STEVE INSKEEP, HOST:
This next story examines the effects of an old law that to many people seemed like a good idea at the time. Twenty years ago this week, in 1994, President Bill Clinton signed a crime bill. It was fiercely debated during an election campaign. The measure paid to put more cops on the beat. It trained police and lawyers to investigate domestic violence. It put more people in more prisons and was, in effect, a long-term experiment in how to fight crime. Twenty years later, we can gauge what worked and what did not. NPR's Carrie Johnson reports.
CARRIE JOHNSON, BYLINE: President Bill Clinton described his motivation to pass the 1994 Violent Crime Control Act in stark terms.
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PRESIDENT BILL CLINTON: Gangs and drugs have taken over our streets and undermined our schools. Every day, we read about somebody else who has literally gotten away with murder.
JOHNSON: And if Clinton and Congress reflected the punitive mindset of the American people, what they didn't know was that soaring murder rates and violent crime had already begun a long, downward turn. Nicholas Turner's president of the Vera Institute, a nonprofit that researches crime policy. Turner took a moment to consider the tough-on-crime rhetoric of the 1990s.
NICHOLAS TURNER: Criminal justice policy was very much driven by public sentiment and political instinct to appeal to the more negative, punitive elements of public sentiment, rather than to be driven by facts.
JOHNSON: And that public sentiment called for filling up the nation's prisons, a key part of the 1994 crime bill. Jeremy Travis is president of the John Jay College of Criminal Justice.
JEREMY TRAVIS: Here's the federal government coming in and saying, we'll give you money if you punish people more severely. And 28 states and the District of Columbia followed the money and took those federal dollars and enacted stricter sentencing laws for violent offenses.
JOHNSON: But as Travis now knows all too well, there's a problem with that idea. Researchers, including a National Academy of Sciences panel he led, have since found only a modest relationship between incarceration and lower crime rates.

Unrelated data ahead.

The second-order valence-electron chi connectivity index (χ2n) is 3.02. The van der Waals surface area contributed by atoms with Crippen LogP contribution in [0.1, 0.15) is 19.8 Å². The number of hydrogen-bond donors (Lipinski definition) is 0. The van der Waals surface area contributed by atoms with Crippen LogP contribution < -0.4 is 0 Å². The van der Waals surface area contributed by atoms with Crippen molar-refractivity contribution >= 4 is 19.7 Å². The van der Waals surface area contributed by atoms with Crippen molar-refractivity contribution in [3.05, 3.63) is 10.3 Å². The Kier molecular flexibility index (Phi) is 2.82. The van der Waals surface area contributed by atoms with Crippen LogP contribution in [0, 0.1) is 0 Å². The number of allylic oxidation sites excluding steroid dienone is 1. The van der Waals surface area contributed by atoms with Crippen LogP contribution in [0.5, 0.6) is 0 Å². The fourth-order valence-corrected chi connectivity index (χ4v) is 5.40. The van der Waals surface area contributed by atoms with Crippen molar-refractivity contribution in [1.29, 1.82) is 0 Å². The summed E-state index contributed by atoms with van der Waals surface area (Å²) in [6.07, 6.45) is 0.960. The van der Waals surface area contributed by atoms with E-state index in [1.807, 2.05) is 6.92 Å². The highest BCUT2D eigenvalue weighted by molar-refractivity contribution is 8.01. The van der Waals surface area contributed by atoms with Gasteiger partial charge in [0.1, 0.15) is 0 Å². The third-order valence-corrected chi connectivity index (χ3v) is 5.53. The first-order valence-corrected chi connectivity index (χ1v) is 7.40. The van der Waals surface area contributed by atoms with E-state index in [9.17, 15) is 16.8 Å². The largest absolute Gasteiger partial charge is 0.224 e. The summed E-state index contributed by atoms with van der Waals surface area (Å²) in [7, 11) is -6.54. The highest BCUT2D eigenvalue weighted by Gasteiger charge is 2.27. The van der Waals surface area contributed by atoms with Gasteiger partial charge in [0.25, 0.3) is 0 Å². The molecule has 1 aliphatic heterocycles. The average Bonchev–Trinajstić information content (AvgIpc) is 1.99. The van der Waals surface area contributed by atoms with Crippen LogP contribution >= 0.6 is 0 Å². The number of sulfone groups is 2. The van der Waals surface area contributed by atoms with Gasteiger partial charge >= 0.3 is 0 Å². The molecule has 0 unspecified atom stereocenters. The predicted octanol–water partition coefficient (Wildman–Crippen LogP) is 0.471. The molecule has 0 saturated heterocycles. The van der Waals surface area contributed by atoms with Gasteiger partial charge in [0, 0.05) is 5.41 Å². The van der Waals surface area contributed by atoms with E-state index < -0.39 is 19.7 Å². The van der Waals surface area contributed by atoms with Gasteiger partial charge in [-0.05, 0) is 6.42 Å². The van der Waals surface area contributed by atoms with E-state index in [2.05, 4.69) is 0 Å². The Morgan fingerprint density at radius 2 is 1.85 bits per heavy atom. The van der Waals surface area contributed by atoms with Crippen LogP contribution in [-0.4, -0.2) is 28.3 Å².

TRAVIS: We now know, with the fullness of time, that we made some terrible mistakes. And those mistakes were to ramp up the use of prison. And that big mistake is the one that we now have to, 20 years later, come to grips with. We have to look in the mirror and say, look what we have done.
JOHNSON: Nick Turner of Vera puts the human cost even more starkly.
TURNER: If you're a black baby born today, you have a 1 in 3 chance of spending some time in prison or jail. If you're Latino, it's a 1 in 6 chance. And if you're white, it's 1 in 17. So coming to terms with these disparities and reversing them is not only a matter of fairness and justice, but it's a matter, I would argue, of national security.
JOHNSON: Talk to combatants in the long and sometimes nasty debate over the crime bill 20 years ago, and another item on the table back then looks different with hindsight too - a concept known as midnight basketball. Representative Bobby Scott of Virginia voted against the bill years ago, in part because it didn't do enough to support prevention programs like that. I caught up with him between votes and a noisy hallway in the Capitol this week.
REPRESENTATIVE BOBBY SCOTT: Midnight basketball was described as paying money so that crack-heads could play basketball in the middle of the night. What they left out was the fact that every time they put a midnight basketball program in an area, the crime rate plummeted. You saved more money than you spent on the midnight basketball. They left that part out.
JOHNSON: Funding for the midnight basketball program never fully materialized because of political fights over the bill. But today, ideas like that one win support from Republican governors who have branded their approach as right on crime. They're taking money away from prisons and putting it into social programs. Lately, the Obama administration, including Vice President Joe Biden, the lead Senate sponsor of that 1994 bill, is embracing those very policies and supporting new legislation to reduce mandatory minimum prison terms. Carrie Johnson, NPR News, Washington.
INSKEEP: Now, tomorrow on Weekend Edition, Carrie is going to look at some of the programs from the 1994 crime bill that have stood the test of time. A key part of Carrie's story is how perception became reality.
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